It helps to better understand sentence structure and to see why an awkward sentence is awkward.
I find diagramming akin to making a dress or building a house. If you cut and assemble all the parts carefully, you can easily put together a great sentence. Plus, diagramming is a visual method that leads to "parts is parts!"
I remember doing this in 7th grade with Mrs. Peterson. I loved the orderliness and rules and I also loved the way the sentence looked all taken apart.
Diagramming goes a long way in helping you to understand the components of a sentence and how the sentence can be embelleshed to give it depth and meaning. The increase in poor reading comprehension and cohesive writing is one of the results of this lost art. I suspect one of the reasons it is no longer taught is due to teachers probably not understanding how to do it themselves. Please publish more articles on this fascinating subject. Instruction would help those who are rusty sharpen their skills.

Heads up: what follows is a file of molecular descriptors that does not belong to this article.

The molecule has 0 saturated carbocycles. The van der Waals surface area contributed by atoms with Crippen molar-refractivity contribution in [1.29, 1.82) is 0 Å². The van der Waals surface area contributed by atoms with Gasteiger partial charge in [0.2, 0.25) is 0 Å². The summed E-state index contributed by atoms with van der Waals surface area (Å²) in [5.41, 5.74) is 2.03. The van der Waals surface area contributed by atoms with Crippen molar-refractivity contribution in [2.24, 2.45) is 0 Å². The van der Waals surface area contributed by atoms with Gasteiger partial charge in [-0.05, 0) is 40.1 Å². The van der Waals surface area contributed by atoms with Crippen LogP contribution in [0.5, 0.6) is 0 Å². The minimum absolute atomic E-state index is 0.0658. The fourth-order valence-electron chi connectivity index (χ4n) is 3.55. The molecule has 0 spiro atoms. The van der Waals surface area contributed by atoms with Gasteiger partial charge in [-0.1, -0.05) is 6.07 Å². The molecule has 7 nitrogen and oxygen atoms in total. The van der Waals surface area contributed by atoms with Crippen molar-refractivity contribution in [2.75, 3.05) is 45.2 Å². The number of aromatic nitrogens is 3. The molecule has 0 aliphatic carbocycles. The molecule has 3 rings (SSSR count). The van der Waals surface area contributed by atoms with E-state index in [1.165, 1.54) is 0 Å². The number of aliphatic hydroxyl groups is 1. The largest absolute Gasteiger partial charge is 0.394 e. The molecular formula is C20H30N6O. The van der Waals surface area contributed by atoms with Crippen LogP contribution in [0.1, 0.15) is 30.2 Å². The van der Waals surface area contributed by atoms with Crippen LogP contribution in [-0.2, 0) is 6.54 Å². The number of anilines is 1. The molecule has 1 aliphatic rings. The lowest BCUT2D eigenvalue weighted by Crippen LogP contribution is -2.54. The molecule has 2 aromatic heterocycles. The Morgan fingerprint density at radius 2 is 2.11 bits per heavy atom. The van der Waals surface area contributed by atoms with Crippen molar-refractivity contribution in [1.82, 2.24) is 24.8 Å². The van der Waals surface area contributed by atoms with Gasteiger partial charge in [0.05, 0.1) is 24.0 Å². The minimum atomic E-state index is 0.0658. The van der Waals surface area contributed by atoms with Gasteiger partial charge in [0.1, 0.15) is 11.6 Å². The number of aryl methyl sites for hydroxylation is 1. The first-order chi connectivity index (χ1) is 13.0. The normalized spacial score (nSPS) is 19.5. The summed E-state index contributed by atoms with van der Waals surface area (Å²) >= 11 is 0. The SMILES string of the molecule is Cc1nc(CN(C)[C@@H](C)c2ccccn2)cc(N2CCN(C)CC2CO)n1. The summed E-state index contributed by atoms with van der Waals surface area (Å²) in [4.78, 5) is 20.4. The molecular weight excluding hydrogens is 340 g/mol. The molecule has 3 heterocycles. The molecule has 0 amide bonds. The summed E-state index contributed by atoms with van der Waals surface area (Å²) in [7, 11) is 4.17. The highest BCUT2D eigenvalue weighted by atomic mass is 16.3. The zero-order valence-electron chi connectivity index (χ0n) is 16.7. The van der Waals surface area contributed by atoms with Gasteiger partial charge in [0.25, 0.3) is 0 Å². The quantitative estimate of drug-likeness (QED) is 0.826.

What a revelation! What a clever way of placing text into a visiospatial medium. The key element to writing is clarity, and this is not always visible when reading plain text from a screen/page. Being able to see what's dragging a sentence down using this simple mapping tool will be invaluable to me in the future.
While I wouldn't diagram for 'fun and frolic,' diagramming sentences can be enjoyable in small doses. I think doing periodic episodes of diagramming can keep a writer conscious of the best use of words. Diagramming is helpful when struggling to explain a difficult concept by providing a clearer view of the way words should be placed in the sentence. My first exposure to diagramming was many, many years ago in 7th grade English class. I didn't enjoy it then!
At the time I learned diagramming, I was in 7th grade and I hated it; thought it too difficult (in reality, I probably didn't want to have to work that hard!). I now consider it one of the best and most useful I learned. I diagrammed sentences again in a composition course in college and found it fun; it gave me a good sense of how a sentence went together and how to make it stronger but lighter. I haven't diagrammed a sentence in many years. I'll check out the article, roll up my sleeves and have some fun!
I teach students how to write. Many students today have poor grammar skills and most don't have any idea as to how a sentence is constructed. I am certain that my skills are pretty rusty, but the nuns made sure that every student who graduated from 8th grade could diagram any sentence.